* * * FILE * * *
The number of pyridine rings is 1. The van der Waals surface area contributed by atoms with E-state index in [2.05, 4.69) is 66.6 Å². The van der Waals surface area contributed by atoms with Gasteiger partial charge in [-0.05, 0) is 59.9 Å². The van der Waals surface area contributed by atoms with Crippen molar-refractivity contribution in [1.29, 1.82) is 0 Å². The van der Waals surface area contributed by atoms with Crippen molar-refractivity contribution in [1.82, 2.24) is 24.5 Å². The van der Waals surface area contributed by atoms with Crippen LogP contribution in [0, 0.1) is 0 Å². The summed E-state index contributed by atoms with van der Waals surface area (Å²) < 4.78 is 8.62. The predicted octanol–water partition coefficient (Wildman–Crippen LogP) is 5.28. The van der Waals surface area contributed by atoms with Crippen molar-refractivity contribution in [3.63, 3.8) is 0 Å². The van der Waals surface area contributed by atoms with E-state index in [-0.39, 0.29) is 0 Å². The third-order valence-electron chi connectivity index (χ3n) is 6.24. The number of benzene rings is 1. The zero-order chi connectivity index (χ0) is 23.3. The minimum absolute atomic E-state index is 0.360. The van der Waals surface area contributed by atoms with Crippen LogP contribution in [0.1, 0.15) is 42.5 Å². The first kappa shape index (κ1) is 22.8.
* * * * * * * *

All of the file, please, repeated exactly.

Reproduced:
The number of pyridine rings is 1. The van der Waals surface area contributed by atoms with E-state index in [2.05, 4.69) is 66.6 Å². The van der Waals surface area contributed by atoms with Gasteiger partial charge in [-0.05, 0) is 59.9 Å². The van der Waals surface area contributed by atoms with Crippen molar-refractivity contribution in [1.29, 1.82) is 0 Å². The van der Waals surface area contributed by atoms with Crippen molar-refractivity contribution in [1.82, 2.24) is 24.5 Å². The van der Waals surface area contributed by atoms with Crippen LogP contribution in [0, 0.1) is 0 Å². The summed E-state index contributed by atoms with van der Waals surface area (Å²) < 4.78 is 8.62. The predicted octanol–water partition coefficient (Wildman–Crippen LogP) is 5.28. The van der Waals surface area contributed by atoms with Crippen molar-refractivity contribution in [3.63, 3.8) is 0 Å². The van der Waals surface area contributed by atoms with E-state index in [-0.39, 0.29) is 0 Å². The third-order valence-electron chi connectivity index (χ3n) is 6.24. The number of benzene rings is 1. The zero-order chi connectivity index (χ0) is 23.3. The minimum absolute atomic E-state index is 0.360. The van der Waals surface area contributed by atoms with Crippen LogP contribution in [0.1, 0.15) is 42.5 Å². The first kappa shape index (κ1) is 22.8.